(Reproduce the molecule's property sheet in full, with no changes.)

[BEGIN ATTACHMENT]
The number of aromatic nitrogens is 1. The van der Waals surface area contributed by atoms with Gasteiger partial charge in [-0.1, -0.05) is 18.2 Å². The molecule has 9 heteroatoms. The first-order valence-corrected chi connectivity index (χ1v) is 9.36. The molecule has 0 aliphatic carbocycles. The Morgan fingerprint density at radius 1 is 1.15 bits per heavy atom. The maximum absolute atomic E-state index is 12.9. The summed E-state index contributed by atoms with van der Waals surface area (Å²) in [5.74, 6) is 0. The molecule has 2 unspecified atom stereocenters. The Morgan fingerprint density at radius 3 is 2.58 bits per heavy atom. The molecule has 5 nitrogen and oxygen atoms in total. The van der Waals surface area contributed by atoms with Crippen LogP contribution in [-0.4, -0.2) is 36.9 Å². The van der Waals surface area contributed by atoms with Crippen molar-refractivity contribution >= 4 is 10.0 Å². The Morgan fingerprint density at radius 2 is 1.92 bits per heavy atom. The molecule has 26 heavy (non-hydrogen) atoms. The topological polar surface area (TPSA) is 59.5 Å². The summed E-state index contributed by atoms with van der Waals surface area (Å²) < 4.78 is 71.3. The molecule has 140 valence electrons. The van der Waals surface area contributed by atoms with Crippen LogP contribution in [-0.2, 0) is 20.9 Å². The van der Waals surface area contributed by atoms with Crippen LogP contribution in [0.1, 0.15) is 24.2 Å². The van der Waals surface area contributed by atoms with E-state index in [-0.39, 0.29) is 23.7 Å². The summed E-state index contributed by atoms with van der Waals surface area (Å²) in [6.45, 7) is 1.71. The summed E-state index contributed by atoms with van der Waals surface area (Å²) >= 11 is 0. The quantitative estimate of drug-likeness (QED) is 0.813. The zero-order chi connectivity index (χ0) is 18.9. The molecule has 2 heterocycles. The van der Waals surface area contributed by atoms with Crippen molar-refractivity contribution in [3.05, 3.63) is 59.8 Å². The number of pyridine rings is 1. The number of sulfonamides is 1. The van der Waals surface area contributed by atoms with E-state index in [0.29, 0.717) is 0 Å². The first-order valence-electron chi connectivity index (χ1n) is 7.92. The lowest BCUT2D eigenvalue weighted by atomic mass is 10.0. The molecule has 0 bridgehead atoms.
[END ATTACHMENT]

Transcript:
The number of aromatic nitrogens is 1. The van der Waals surface area contributed by atoms with Gasteiger partial charge in [-0.1, -0.05) is 18.2 Å². The molecule has 9 heteroatoms. The first-order valence-corrected chi connectivity index (χ1v) is 9.36. The molecule has 0 aliphatic carbocycles. The Morgan fingerprint density at radius 1 is 1.15 bits per heavy atom. The maximum absolute atomic E-state index is 12.9. The summed E-state index contributed by atoms with van der Waals surface area (Å²) in [5.74, 6) is 0. The molecule has 2 unspecified atom stereocenters. The Morgan fingerprint density at radius 3 is 2.58 bits per heavy atom. The molecule has 5 nitrogen and oxygen atoms in total. The van der Waals surface area contributed by atoms with Crippen LogP contribution in [-0.4, -0.2) is 36.9 Å². The van der Waals surface area contributed by atoms with Crippen molar-refractivity contribution >= 4 is 10.0 Å². The Morgan fingerprint density at radius 2 is 1.92 bits per heavy atom. The molecule has 26 heavy (non-hydrogen) atoms. The topological polar surface area (TPSA) is 59.5 Å². The summed E-state index contributed by atoms with van der Waals surface area (Å²) < 4.78 is 71.3. The molecule has 140 valence electrons. The van der Waals surface area contributed by atoms with Crippen LogP contribution in [-0.2, 0) is 20.9 Å². The van der Waals surface area contributed by atoms with Crippen LogP contribution in [0.1, 0.15) is 24.2 Å². The van der Waals surface area contributed by atoms with E-state index in [-0.39, 0.29) is 23.7 Å². The summed E-state index contributed by atoms with van der Waals surface area (Å²) in [6.45, 7) is 1.71. The summed E-state index contributed by atoms with van der Waals surface area (Å²) >= 11 is 0. The quantitative estimate of drug-likeness (QED) is 0.813. The zero-order chi connectivity index (χ0) is 18.9. The molecule has 2 heterocycles. The van der Waals surface area contributed by atoms with Crippen molar-refractivity contribution in [3.05, 3.63) is 59.8 Å². The number of pyridine rings is 1. The number of sulfonamides is 1. The van der Waals surface area contributed by atoms with E-state index in [0.29, 0.717) is 0 Å². The first-order valence-electron chi connectivity index (χ1n) is 7.92. The lowest BCUT2D eigenvalue weighted by atomic mass is 10.0. The molecule has 0 bridgehead atoms.